Gosar, the Republican congressman, also stopped by Bannon’s London hotel. He was in Britain to attend a rally for the street protester and alt-right provocateur Tommy Robinson, who was recently jailed for contempt of court for breaching reporting restrictions on a trial. During his trip, Gosar accused the British government of jailing Robinson as part of a cover up of rapeperpetrated by “disgusting and depraved individuals” from Muslim immigrant communities, which he described as a “scourge.”

Supporters of Tommy Robinson during their protest in Trafalgar Square, London calling for his release from prison.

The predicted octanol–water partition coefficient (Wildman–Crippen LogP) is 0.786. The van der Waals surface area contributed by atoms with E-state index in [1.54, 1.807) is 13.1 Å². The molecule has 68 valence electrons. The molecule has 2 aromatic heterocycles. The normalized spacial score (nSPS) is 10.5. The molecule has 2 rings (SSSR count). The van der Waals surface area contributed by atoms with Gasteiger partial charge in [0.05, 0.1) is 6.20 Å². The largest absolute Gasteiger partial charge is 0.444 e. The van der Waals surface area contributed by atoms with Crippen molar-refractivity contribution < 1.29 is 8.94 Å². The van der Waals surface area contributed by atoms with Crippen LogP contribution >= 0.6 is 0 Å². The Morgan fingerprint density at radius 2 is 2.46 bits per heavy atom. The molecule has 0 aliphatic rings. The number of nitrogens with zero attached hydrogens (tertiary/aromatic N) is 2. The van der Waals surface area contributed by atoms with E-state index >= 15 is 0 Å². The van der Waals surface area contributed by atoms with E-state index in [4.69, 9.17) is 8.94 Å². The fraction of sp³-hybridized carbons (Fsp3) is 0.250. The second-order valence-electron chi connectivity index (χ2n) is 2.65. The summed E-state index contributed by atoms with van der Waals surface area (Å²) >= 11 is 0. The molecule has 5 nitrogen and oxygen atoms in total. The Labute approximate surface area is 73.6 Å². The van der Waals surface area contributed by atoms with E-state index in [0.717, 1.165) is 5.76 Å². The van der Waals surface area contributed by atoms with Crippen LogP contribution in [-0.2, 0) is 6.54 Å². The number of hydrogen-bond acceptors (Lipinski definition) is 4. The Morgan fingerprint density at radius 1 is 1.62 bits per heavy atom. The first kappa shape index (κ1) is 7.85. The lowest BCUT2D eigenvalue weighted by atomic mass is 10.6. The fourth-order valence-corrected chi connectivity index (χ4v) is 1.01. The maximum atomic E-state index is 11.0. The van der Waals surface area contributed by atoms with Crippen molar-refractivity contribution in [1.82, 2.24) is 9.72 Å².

© PA Supporters of Tommy Robinson during their protest in Trafalgar Square, London calling for his release from prison.

Bannon’s ambition is no less than to take a stranglehold on Europe in the same way that he believes Soros has been able to dominate proceedings in recent decades.

“Soros is brilliant,” he said. “He’s evil but he’s brilliant.”

George Soros in 2013© PA George Soros in 2013

Bannon wants to fulfil that role on the right and he is not ashamed to assert his objectives. “I’m about winning. I’m about power,” he said. “I want to win and then I want to effectuate change.”

He is not afraid of being caricatured in the way that Soros has been vilified by the right. He compared it to the fallout from the Cambridge Analytica scandal. “Look at Chris Wylie [the Cambridge Analytica whistleblower]. He is saying ‘Bannon made psychological weapons.’ He’s literally made me the most brilliant evil genius. I’m a Bond villain. I kind of dig it.”